That call provided one of several leads for the police in the leafy university town, where murders are rare, and where Miss Bonistall's killing sent out shock waves that did not subside until Mr. Cooke's arrest six weeks later. The victim was found strangled in her apartment, her body left in a bathtub under the debris of a fire that had been set by her attacker.

The University of Delaware, which over the years has been a magnet for students from Westchester County, is "very proud of the Newark Police Department," David P. Roselle, the university's president, said in remarks posted on its Web site after Mr. Cooke's arrest was announced on Monday.

"What happened here was a terrible tragedy," he said. "And it was a tragedy made even worse by our knowing that the perpetrator was on the loose."

Yesterday, Captain Nefosky described the investigation that led to the arrest of Mr. Cooke, 34, who had been imprisoned for years in New Jersey. He had been living in Newark for less than a year with his girlfriend and three children in an apartment about 200 feet from Ms. Bonistall's.

"He was not a known person to the Newark police," Captain Nefosky said. But now, he said, detectives have "physical evidence linking him to Lindsey," and to an attack on a female graduate student that took place a day before Miss Bonistall's body was found.

"Right from the onset, we thought these two were related," he said.

The graduate student, whose identity has not been disclosed, was attacked as she slept in her apartment. She lived close to Miss Bonistall along a four-lane commercial strip less than a half-mile south of the campus.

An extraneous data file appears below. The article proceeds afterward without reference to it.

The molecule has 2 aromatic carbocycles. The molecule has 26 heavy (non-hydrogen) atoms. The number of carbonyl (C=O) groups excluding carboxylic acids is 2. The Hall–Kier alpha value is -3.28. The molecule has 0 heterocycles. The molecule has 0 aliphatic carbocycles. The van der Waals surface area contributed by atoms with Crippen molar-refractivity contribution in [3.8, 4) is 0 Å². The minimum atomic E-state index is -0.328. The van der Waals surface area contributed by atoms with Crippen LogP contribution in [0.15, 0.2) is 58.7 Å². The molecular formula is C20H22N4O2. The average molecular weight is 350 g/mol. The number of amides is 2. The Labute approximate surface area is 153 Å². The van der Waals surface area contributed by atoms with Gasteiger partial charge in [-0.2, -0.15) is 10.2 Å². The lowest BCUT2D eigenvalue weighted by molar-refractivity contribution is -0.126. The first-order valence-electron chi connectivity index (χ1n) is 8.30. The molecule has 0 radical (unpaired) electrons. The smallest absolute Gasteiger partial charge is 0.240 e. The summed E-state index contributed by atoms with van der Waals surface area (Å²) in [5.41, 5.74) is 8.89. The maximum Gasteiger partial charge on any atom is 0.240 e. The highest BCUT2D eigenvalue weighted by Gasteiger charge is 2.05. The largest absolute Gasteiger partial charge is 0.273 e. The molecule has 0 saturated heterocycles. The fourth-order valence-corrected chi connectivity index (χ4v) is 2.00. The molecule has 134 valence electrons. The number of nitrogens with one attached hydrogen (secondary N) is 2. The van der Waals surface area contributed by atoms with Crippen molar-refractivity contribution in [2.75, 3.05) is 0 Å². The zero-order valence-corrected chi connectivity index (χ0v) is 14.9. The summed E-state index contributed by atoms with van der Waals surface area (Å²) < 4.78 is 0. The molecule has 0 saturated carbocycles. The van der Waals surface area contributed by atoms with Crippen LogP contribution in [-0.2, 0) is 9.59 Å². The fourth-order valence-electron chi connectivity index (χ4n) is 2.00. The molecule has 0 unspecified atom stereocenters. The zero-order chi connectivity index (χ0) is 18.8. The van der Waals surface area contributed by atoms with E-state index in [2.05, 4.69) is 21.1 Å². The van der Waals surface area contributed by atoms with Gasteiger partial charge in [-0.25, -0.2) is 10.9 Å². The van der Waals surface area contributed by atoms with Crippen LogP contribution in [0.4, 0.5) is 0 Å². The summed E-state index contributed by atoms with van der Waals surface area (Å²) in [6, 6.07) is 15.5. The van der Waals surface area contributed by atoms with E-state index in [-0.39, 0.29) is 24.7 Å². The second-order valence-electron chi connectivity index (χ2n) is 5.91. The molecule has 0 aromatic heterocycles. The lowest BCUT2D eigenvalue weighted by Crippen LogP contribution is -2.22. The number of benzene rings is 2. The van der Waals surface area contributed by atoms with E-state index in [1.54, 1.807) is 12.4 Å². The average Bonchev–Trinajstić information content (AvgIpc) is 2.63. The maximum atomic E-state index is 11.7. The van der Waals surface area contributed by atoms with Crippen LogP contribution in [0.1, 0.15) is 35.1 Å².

The police said the graduate student's assailant took money, credit cards and an automated teller machine card from the Wilmington Trust Company. When a man tried to use the bank card, his image was captured on a bank camera, enabling the police to prepare a composite sketch.

That sketch was run in Delaware newspapers and shown on local television. According to The News Journal of Newark, it was also posted in a local shoe store where Mr. Cooke had been working, and he immediately went missing from his job, and did not return.

Mr. Cooke was charged a week ago with robbery, burglary and theft in the case of the graduate student, and he was in police custody when he was charged on Monday in Miss Bonistall's murder. He is charged separately with a series of home invasions that occurred last week in Atlantic City.

Mr. Cooke's criminal record in New Jersey is extensive, including convictions for theft, resisting arrest, drug possession and other offenses.